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Citizens on patrol

Marana academy has students learn about crime analysis

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Posted: Tuesday, March 17, 2009 11:00 pm | Updated: 1:28 pm, Mon Apr 18, 2011.

A light shone one recent Wednesday evening in a conference room at the Marana Municipal Complex.

Inside, Dianne VanHorn addressed a roomful of students.

“So did all you guys get all the black stuff off your fingers from last week?” she asked.

By “black stuff,” she meant the powder the class had used the previous Wednesday to check for fingerprints on pretend crime scene evidence.

By “all you guys,” she meant participants in Marana’s 2009 Citizen’s Police Academy.

The academy mostly attracts Maranans with gray hair, some of them retirees from police departments in other cities. But younger people participate, too, including Marana High School students who receive class credit for the experience.

For 10 weeks straight, the students spend three hours each Wednesday evening learning about the inner workings of their police department.

The featured speaker on Wednesday, March 4, was a crime analyst.

“How many of you know what crime analysis is?” Janice Moser asked as a prologue to explaining her profession.

Until 18 months ago, the Marana Police Department didn’t have a position dedicated to analyzing statistics to detect trends and project when and where crimes might happen.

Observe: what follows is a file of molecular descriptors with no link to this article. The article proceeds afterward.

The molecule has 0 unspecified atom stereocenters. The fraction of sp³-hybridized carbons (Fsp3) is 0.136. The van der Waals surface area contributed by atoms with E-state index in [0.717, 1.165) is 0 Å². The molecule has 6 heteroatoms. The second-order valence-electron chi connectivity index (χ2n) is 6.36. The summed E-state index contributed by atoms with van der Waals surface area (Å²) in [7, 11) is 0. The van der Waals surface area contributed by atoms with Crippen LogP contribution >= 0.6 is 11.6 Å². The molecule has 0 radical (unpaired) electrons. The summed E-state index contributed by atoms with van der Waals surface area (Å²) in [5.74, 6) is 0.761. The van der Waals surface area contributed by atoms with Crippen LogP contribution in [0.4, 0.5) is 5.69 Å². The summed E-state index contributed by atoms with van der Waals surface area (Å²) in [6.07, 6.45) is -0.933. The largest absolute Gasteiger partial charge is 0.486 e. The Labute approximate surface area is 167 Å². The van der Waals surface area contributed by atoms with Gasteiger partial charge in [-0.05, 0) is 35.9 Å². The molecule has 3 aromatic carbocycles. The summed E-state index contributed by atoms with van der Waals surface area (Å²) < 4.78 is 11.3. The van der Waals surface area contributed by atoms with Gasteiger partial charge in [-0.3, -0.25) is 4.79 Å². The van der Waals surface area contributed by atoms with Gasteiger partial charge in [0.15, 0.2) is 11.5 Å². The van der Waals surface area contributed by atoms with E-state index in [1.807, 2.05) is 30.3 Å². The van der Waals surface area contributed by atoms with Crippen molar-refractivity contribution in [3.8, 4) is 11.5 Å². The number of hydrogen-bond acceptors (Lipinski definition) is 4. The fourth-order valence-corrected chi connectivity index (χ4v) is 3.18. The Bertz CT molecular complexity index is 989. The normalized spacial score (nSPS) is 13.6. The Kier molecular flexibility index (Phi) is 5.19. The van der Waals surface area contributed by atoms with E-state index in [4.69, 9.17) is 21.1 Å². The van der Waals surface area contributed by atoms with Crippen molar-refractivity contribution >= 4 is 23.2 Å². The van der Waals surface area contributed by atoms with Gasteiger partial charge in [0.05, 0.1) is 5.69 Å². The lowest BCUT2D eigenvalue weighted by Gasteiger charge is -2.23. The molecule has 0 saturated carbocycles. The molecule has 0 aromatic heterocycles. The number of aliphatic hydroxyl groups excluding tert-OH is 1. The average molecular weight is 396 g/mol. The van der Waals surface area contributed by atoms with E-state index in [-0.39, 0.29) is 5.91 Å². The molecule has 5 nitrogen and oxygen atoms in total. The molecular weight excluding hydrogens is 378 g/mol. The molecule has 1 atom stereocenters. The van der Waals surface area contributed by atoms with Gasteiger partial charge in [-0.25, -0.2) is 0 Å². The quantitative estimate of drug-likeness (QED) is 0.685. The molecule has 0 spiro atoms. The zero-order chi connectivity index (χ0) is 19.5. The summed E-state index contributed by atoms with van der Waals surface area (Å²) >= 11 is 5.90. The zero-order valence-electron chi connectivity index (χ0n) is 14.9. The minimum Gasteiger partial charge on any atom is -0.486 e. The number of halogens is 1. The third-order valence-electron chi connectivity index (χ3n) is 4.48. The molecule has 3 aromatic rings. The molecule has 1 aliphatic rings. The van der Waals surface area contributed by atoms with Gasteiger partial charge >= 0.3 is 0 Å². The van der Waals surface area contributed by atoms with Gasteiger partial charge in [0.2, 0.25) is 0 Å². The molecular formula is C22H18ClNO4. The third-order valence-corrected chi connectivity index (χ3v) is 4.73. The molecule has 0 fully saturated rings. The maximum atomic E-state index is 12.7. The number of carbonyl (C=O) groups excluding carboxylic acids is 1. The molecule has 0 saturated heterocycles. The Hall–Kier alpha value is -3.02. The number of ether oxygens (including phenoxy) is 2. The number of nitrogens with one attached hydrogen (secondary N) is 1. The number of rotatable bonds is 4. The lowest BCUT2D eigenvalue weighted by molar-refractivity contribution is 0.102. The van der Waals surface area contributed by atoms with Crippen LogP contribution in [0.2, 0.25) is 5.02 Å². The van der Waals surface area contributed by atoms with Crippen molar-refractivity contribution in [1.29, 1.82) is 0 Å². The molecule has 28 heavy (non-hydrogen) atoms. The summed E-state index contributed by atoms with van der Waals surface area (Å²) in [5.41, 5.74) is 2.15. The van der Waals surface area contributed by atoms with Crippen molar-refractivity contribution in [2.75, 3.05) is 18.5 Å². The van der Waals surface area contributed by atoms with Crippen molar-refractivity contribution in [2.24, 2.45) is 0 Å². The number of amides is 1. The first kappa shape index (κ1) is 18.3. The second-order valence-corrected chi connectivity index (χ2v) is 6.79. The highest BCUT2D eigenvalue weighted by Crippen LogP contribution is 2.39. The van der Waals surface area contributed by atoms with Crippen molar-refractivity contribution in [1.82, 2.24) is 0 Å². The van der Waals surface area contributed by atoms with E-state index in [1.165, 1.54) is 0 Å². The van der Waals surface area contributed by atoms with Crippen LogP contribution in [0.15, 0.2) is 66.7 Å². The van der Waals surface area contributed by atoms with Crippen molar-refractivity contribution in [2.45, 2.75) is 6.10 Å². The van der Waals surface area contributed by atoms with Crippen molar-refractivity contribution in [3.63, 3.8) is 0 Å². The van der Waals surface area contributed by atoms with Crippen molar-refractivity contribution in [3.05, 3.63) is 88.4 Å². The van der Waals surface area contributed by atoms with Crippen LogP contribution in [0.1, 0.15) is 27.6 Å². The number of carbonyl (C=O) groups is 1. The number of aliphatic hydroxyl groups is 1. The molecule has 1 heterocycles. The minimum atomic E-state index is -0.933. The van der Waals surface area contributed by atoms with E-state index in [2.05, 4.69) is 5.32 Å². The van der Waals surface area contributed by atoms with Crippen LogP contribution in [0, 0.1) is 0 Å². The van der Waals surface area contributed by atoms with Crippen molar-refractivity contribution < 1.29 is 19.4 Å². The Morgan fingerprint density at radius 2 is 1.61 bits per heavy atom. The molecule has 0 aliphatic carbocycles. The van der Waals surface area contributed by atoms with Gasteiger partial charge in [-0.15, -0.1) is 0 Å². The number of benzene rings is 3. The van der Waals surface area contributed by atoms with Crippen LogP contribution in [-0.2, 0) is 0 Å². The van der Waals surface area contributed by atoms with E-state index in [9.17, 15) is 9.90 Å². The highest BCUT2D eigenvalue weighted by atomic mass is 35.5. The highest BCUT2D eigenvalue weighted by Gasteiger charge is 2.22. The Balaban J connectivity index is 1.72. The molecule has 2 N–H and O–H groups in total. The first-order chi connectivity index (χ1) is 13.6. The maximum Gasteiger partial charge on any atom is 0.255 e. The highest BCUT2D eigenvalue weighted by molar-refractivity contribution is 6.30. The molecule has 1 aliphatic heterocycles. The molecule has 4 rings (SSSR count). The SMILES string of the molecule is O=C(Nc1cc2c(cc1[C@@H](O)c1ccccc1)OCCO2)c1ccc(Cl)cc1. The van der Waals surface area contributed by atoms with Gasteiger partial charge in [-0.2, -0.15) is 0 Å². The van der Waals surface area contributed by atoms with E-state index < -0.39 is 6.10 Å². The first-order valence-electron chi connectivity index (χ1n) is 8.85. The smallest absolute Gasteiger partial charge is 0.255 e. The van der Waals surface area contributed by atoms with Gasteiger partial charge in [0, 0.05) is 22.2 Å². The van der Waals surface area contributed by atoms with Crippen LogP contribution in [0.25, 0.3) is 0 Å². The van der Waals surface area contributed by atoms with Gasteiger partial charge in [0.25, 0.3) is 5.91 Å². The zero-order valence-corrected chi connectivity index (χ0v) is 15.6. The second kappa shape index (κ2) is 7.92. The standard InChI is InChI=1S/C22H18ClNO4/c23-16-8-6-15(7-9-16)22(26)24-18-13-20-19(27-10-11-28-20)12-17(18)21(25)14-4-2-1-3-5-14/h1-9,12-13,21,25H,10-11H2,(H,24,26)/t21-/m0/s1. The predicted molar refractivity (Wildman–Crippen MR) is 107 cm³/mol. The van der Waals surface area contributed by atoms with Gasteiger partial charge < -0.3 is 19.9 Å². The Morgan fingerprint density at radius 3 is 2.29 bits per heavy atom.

Now, when a homicide happens, the crime analyst uses her background in statistics to help police find the criminal. She also uses statistics to keep homicides from happening.

Moser drew students’ attention to a PowerPoint slide of a report she created for Marana police. The report predicted that a forced entry would happen within a circled spot on a map between 9:30 a.m. and 1:30 p.m. in the time period spanning Sept. 22-Oct. 12, 2008. What’s more, it predicted the crime would happen on a Monday, Thursday or Friday.

“In this case, the prediction was very accurate,” Moser said.

Next, Moser showed the class other types of reports — one that quickly cues officers in to the history of a crime, and one that maps where road accidents most often occur in town so police can efficiently allocate resources.

The final report Moser showed was a sneak preview of information that VanHorn said will be available from the Town of Marana Web site as soon as later this month.

The report shows how many property crimes have occurred in particular Marana neighborhood over a certain period of time. Prospective homebuyers can use it to compare the safety of particular areas.

“On the Web site, people will be able to hone in on their street,” Moser said.

The evening concluded with a bit of action. Lt. Jose Alvarez demonstrated handcuffing techniques on volunteers from the class.

Other topics for the Citizen’s Police Academy, which started Jan. 28 and runs through April 1, have included Taser orientation and lectures about drug-related crimes in Marana.

For more information about the academy, call 382-2049 or go to www.marana.com.

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